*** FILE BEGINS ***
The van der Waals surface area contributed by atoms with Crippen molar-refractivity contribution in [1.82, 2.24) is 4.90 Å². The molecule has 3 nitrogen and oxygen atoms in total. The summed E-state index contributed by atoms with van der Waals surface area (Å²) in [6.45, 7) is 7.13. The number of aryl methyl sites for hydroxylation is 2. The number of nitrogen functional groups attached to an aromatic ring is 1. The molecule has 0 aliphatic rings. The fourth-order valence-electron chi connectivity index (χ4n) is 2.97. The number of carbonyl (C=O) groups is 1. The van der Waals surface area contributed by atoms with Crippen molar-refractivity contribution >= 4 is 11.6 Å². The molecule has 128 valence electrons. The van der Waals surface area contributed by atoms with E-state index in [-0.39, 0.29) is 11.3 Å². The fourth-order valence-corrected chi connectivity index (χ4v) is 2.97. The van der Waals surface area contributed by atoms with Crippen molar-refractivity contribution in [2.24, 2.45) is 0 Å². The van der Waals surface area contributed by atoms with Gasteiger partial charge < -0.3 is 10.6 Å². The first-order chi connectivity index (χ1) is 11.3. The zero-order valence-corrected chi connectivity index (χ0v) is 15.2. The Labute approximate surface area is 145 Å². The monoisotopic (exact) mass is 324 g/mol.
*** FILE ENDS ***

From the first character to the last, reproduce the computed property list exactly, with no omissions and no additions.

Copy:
The van der Waals surface area contributed by atoms with Crippen molar-refractivity contribution in [1.82, 2.24) is 4.90 Å². The molecule has 3 nitrogen and oxygen atoms in total. The summed E-state index contributed by atoms with van der Waals surface area (Å²) in [6.45, 7) is 7.13. The number of aryl methyl sites for hydroxylation is 2. The number of nitrogen functional groups attached to an aromatic ring is 1. The molecule has 0 aliphatic rings. The fourth-order valence-electron chi connectivity index (χ4n) is 2.97. The number of carbonyl (C=O) groups is 1. The van der Waals surface area contributed by atoms with Crippen molar-refractivity contribution >= 4 is 11.6 Å². The molecule has 128 valence electrons. The van der Waals surface area contributed by atoms with E-state index in [-0.39, 0.29) is 11.3 Å². The fourth-order valence-corrected chi connectivity index (χ4v) is 2.97. The van der Waals surface area contributed by atoms with Crippen molar-refractivity contribution in [2.24, 2.45) is 0 Å². The van der Waals surface area contributed by atoms with Gasteiger partial charge < -0.3 is 10.6 Å². The first-order chi connectivity index (χ1) is 11.3. The zero-order valence-corrected chi connectivity index (χ0v) is 15.2. The Labute approximate surface area is 145 Å². The monoisotopic (exact) mass is 324 g/mol.